Every Man in His Humour


Ben Jonson

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Every Man in His Humour Summary

The play begins with a prologue setting out the playwright’s aims. Firstly, Jonson seeks to give an accurate depiction of the “deeds and language” of Elizabethan London. Secondly, he wants to fill the play with characters that “show an image of the times.” If the play can achieve this portrait of “popular errors,” the audience will laugh at them and agree “there’s hope left” that they “may like men.”

Act One begins with Old Knowell asking Brainworm, his servant, to call his son, Edward. Old Knowell is happy that Edward seems to be enjoying his studies, but worried that he is too preoccupied with “idle poetry.” Knowell’s nephew, Master Stephen, comes by and asks Knowell if Edward has any books on hawking and hunting, to which Knowell chastises his nephew for being “wasteful.” A servant brings a letter intended for Edward, but Old Knowell decides to read it secretly first. It is an invitation from a roguish London gallant, Wellbred, bidding Edward to come and spend time in the Old Jewry and generally make mischief. Its tone offends Knowell; this prompts him to worry about the company his son keeps and consider whether he should actively intervene. Brainworm then delivers the letter to Edward and, instead of hiding the fact that Old Knowell has read it, tells Edward right away. Edward is delighted by the letter and plans to meet Wellbred later with Stephen in tow. Elsewhere in the city, the buffoonish townsman, Master Matthew, calls on Captain Bogadil, a braggart soldier. Bogadil is lodging at the house of Cob, a lower-class water-carrier. Matthew quotes pretentiously from Thomas Kyd’s Spanish Tragedy and complains that Downright, Wellbred’s half-brother, recently insulted his fashion sense. Bobadil shows him some sword-fighting techniques in an effort to prepare Matthew for any future altercation.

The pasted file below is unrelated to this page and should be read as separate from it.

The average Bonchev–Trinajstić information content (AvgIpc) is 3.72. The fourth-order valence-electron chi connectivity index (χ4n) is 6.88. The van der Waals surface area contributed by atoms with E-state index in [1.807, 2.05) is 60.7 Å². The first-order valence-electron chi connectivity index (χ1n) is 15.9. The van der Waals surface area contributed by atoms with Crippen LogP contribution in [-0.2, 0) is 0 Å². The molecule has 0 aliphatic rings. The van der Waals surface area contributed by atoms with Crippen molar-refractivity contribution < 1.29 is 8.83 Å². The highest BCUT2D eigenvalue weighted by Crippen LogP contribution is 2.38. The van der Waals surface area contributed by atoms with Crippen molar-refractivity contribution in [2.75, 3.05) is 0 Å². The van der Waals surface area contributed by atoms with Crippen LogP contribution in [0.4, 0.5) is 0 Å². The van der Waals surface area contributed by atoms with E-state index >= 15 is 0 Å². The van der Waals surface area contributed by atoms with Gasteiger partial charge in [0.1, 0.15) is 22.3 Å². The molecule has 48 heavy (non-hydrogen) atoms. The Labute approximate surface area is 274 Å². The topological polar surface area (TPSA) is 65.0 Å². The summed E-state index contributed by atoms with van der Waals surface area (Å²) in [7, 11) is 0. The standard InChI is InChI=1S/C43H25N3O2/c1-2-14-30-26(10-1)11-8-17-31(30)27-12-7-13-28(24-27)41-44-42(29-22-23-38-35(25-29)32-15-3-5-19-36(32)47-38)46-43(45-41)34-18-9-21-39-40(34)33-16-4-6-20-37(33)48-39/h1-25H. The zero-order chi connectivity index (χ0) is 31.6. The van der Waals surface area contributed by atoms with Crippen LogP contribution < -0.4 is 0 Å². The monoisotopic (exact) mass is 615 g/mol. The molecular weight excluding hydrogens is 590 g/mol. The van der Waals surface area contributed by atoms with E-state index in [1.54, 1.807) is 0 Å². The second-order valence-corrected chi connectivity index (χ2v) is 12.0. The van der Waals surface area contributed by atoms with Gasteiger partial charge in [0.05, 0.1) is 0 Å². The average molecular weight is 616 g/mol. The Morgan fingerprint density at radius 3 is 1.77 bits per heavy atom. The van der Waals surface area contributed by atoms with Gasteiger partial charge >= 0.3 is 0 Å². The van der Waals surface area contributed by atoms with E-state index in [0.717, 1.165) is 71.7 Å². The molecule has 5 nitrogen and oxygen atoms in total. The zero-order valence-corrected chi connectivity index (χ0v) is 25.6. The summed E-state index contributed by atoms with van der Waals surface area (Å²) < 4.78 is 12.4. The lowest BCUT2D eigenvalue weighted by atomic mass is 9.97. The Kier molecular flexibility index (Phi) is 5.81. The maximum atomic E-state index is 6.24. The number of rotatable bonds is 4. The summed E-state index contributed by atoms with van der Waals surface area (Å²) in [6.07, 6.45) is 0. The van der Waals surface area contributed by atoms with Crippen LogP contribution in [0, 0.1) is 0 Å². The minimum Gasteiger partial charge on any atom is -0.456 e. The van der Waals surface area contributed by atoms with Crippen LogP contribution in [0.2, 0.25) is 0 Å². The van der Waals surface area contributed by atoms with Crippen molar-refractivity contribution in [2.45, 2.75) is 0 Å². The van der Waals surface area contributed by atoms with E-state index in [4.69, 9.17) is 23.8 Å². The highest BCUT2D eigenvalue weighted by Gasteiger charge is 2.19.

Act Two begins at the house of Kitely, a London cloth merchant. Kitely complains to Downright about the behavior of Wellbred, who has been lodging with him. According to Kitely, Wellbred has been keeping bad company and filling his house with “lascivious jests.” Matthew and Bobadil come by, looking for Wellbred; they leave soon after learning that he isn’t there. Downright gets increasingly angry about Wellbred’s reported behavior and finds Matthew and Bobadil highly irritating. As Cob comes by to deliver water, Kitely begins to worry that he is being cuckolded. When Dame Kitely and his sister, Mistress Bridget, show up, he pretends that his distress is due to a fever.

On London’s Moorfields, Brainworm enters disguised as a vagrant ex-soldier. He plans to follow Old Knowell, who is intending to spy on Edward, and relay any information he gleans back to the latter. When Edward and Stephen arrive, Brainworm stays in character and sells Stephen a sword. Stephen thinks his purchase is a good one, but in reality the sword is of poor quality. Soon after, Old Knowell comes by, wondering whether he ought to be intervening in Edward’s life or keeping his distance. Brainworm appears, still disguised, and begs for money from Old Knowell. Brainworm announces his name as Fitzsword. Old Knowell is disapproving, but agrees to take on Brainworm as a servant (not realizing the man he is talking already is his servant).

At the start of Act Three in a nearby tavern, Bobadil tries to complain to Wellbred about Downright but Wellbred refuses to hear anything bad said about his brother. Edward informs Wellbred about Old Knowell’s interception of the letter, and the two of them look forward amusedly to what might happen. They both mock Stephen, who insists on the extreme melancholy of his character without realizing he is the butt of the joke. Bobadil boasts about his previous war exploits and, taking a look at Stephen’s sword, informs him that he has been ripped off. Brainworm comes by; Wellbred and Edward laugh as Stephen tries to complain about his purchase. Brainworm reveals his true identity and informs Edward that his father is attempting to spy on him.

Meanwhile, Kitely’s jealousy and fear of being cuckolded are getting worse, so much so that he can’t concentrate on his business. Eventually he leaves to complete a transaction, instructing his servant, Cash, to report to him immediately if Wellbred and his entourage arrive at the house. Sure enough, the young gallants arrive soon. Wellbred and Edward praise Brainworm for his “absolute good jest.” Wellbred asks Cash if Kitely is inside; Cash lets slip that Kitely has gone to Justice Clement’s. Bobadil lights some tobacco, praising its quality ridiculously. Cob is offended by the smoke, causing Bobadil to beat him with a cudgel. Cash dispatches Cob to recall Kitely, who by now is at the house of Justice Clement, the local legal authority.

Receiving Cob’s message that Wellbred and his entourage have arrived at his house, Kitely rushes back in a fit of paranoid jealousy—despite Cob saying that he saw nothing untoward happening. Cob asks Justice Clement for an arrest warrant for Captain Bobadil, but, on hearing more about what happened, the judge comes close to imprisoning Cob for insulting tobacco.